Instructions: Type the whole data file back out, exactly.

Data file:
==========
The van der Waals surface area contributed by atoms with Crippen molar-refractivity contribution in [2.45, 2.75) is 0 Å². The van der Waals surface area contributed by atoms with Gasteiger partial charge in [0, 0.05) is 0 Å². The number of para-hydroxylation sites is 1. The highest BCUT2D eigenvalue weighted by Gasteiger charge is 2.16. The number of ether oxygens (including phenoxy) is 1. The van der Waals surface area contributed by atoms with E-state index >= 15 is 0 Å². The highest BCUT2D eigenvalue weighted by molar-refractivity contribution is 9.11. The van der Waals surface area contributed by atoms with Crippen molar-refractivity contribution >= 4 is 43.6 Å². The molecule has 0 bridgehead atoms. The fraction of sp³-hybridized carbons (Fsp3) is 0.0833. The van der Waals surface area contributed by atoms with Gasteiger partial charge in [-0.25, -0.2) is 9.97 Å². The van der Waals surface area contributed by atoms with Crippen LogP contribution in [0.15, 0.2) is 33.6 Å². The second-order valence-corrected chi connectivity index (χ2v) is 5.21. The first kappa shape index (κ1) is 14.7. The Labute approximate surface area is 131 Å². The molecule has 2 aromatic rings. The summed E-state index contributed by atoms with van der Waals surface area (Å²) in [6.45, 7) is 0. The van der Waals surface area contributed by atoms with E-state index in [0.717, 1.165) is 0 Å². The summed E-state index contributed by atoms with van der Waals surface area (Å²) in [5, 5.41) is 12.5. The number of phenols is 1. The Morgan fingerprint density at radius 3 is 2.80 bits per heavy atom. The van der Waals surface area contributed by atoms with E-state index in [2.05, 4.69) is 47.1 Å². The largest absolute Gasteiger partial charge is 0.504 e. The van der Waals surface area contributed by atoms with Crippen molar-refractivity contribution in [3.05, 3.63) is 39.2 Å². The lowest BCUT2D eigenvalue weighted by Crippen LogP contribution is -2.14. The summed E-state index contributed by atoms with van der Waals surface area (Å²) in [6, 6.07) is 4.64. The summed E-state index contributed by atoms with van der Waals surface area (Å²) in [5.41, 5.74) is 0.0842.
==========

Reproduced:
The van der Waals surface area contributed by atoms with Crippen molar-refractivity contribution in [2.45, 2.75) is 0 Å². The van der Waals surface area contributed by atoms with Gasteiger partial charge in [0, 0.05) is 0 Å². The number of para-hydroxylation sites is 1. The highest BCUT2D eigenvalue weighted by Gasteiger charge is 2.16. The number of ether oxygens (including phenoxy) is 1. The van der Waals surface area contributed by atoms with E-state index >= 15 is 0 Å². The highest BCUT2D eigenvalue weighted by molar-refractivity contribution is 9.11. The van der Waals surface area contributed by atoms with Crippen molar-refractivity contribution >= 4 is 43.6 Å². The molecule has 0 bridgehead atoms. The fraction of sp³-hybridized carbons (Fsp3) is 0.0833. The van der Waals surface area contributed by atoms with Gasteiger partial charge in [-0.25, -0.2) is 9.97 Å². The van der Waals surface area contributed by atoms with Crippen LogP contribution in [0.15, 0.2) is 33.6 Å². The second-order valence-corrected chi connectivity index (χ2v) is 5.21. The first kappa shape index (κ1) is 14.7. The Labute approximate surface area is 131 Å². The molecule has 2 aromatic rings. The summed E-state index contributed by atoms with van der Waals surface area (Å²) in [6.45, 7) is 0. The van der Waals surface area contributed by atoms with E-state index in [0.717, 1.165) is 0 Å². The summed E-state index contributed by atoms with van der Waals surface area (Å²) in [5, 5.41) is 12.5. The number of phenols is 1. The Morgan fingerprint density at radius 3 is 2.80 bits per heavy atom. The van der Waals surface area contributed by atoms with E-state index in [2.05, 4.69) is 47.1 Å². The largest absolute Gasteiger partial charge is 0.504 e. The van der Waals surface area contributed by atoms with Crippen molar-refractivity contribution in [3.05, 3.63) is 39.2 Å². The lowest BCUT2D eigenvalue weighted by Crippen LogP contribution is -2.14. The summed E-state index contributed by atoms with van der Waals surface area (Å²) in [6, 6.07) is 4.64. The summed E-state index contributed by atoms with van der Waals surface area (Å²) in [5.41, 5.74) is 0.0842.